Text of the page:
Child support is revenue for a state, and "most states are very concerned about having a clear procedure on any kind of debt settlement," said Marilyn Ray Smith, a top official with Massachusetts child-support agency, which is working on its own "debt-management" program.
A big public policy issue is distinguishing between people who can pay but dont and those who really cant pay, Mrs. Smith said.
"You dont want to give much latitude" to the first group, she said. But if the same tactics are used with the second group, "you run the risk of driving them underground, away from good jobs and their children."
Then there are the parents "who do pay, on time and in full," and who want to see other people held accountable in the same way, she said.
"Its going to take a lot of sorting, on an individual case basis, to figure out what category somebody is in … And so states say, 'Well, we have to be very careful" about easing anybodys debt, she said.
In Maryland, Ms. Kaiser and her colleagues set narrow parameters for the pilot program: Only parents with debts owed to the state can apply; debts owed to custodial parents must be paid in full.
The program was open only to parents who had child-support orders from Baltimore city and who graduated from one of five local job-readiness and responsible-fatherhood programs.
The number of parents in the debt-leveraging program is small: A full tally wasnt immediately available, but CFWD, one of the larger programs, has 18 fathers enrolled, and Sister Gwynette said she has six fathers in the program and six more ready to start.
The fathers in the community programs almost always have less than a high school education, a criminal background and histories of mental or physical illness and/or substance abuse, so graduation itself is an accomplishment, Ms. Kaiser said.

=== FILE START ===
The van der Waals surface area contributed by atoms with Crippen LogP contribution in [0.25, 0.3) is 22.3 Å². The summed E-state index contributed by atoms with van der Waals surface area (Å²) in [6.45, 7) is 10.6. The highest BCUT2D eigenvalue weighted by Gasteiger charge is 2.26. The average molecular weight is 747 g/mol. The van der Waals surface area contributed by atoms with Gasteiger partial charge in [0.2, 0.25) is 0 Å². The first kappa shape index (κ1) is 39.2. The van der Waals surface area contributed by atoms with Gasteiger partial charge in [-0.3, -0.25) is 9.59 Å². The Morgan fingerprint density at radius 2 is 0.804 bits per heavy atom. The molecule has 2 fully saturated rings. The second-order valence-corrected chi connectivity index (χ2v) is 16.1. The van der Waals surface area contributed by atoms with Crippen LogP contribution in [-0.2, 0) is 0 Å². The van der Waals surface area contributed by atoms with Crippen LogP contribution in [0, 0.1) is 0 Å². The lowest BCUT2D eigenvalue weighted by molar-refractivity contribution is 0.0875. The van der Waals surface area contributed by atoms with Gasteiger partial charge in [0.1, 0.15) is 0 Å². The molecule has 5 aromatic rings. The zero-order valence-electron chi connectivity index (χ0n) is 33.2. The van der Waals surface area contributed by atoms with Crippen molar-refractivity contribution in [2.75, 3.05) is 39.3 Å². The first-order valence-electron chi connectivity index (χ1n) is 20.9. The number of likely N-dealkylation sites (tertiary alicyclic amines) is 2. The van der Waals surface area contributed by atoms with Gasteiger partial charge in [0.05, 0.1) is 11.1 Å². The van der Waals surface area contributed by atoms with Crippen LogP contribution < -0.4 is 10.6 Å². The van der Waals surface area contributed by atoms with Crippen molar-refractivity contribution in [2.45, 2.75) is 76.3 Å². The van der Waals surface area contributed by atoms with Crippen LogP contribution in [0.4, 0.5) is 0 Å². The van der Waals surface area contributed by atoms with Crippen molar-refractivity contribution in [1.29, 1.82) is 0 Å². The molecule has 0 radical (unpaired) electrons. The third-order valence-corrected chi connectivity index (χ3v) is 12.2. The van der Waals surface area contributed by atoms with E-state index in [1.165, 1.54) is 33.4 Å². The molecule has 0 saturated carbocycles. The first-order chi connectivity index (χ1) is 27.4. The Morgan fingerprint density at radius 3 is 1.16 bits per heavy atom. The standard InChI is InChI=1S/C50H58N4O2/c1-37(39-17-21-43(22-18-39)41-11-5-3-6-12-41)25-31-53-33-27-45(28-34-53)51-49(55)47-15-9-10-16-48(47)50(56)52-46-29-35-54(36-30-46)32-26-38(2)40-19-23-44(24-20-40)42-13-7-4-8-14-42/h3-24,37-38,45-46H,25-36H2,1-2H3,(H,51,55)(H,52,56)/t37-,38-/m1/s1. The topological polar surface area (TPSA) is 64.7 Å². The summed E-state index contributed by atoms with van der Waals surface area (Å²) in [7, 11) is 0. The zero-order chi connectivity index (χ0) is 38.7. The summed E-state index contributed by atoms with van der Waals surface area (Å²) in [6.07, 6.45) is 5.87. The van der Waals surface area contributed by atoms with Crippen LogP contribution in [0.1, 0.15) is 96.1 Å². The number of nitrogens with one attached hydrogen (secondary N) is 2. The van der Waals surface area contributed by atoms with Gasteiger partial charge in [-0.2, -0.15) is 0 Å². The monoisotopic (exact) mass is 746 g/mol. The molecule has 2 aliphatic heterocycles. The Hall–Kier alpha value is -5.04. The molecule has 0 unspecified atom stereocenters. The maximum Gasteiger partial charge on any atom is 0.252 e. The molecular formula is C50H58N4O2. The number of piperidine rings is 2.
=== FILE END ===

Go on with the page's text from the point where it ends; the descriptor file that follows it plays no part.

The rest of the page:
Still, without a debt-leveraging program, "a lot of guys would go to their graves with arrearages," said James Smith, a case manager at CFWD.
"Its having a major impact," said Sister Gwynette, who recalled how one 39-year-old man who owed the state $55,000 recently got his court-certified letter that said that 25 percent of his debt had been erased.
"The day that [letter] came in, his feet werent touching the ground," she said. "And he knows that if he stays with the program, in another six months, another 25 percent will come off. So he can see a way clear, plus hes caring for his children."
Custodial mothers are also pleased with the program.
"Theyre very happy. This is the first time theyve seen their mate meeting obligations regularly," Sister Gwynette said.
The Association for Children for Enforcement of Support has been urging states to find ways to offer amnesty for some of the debts owed by noncustodial parents, said ACES President Geraldine Jensen.
"The states were sort of piling on," billing unwed or absent fathers for the Medicaid-paid costs of their childrens births, paternity tests and interest on the debt, she said. The result was that "many young fathers ended up with $10,000 in debt" and "a lot of them would just run and go underground," she said. That meant many families didnt get any child support.
ACES early support for debt-leveraging was crucial because it "relieved others of the burden of worrying about what the mothers would say," said Ms. Roberts of CLASP, who said officials in Minnesota, Colorado and California were actively pursuing similar policies.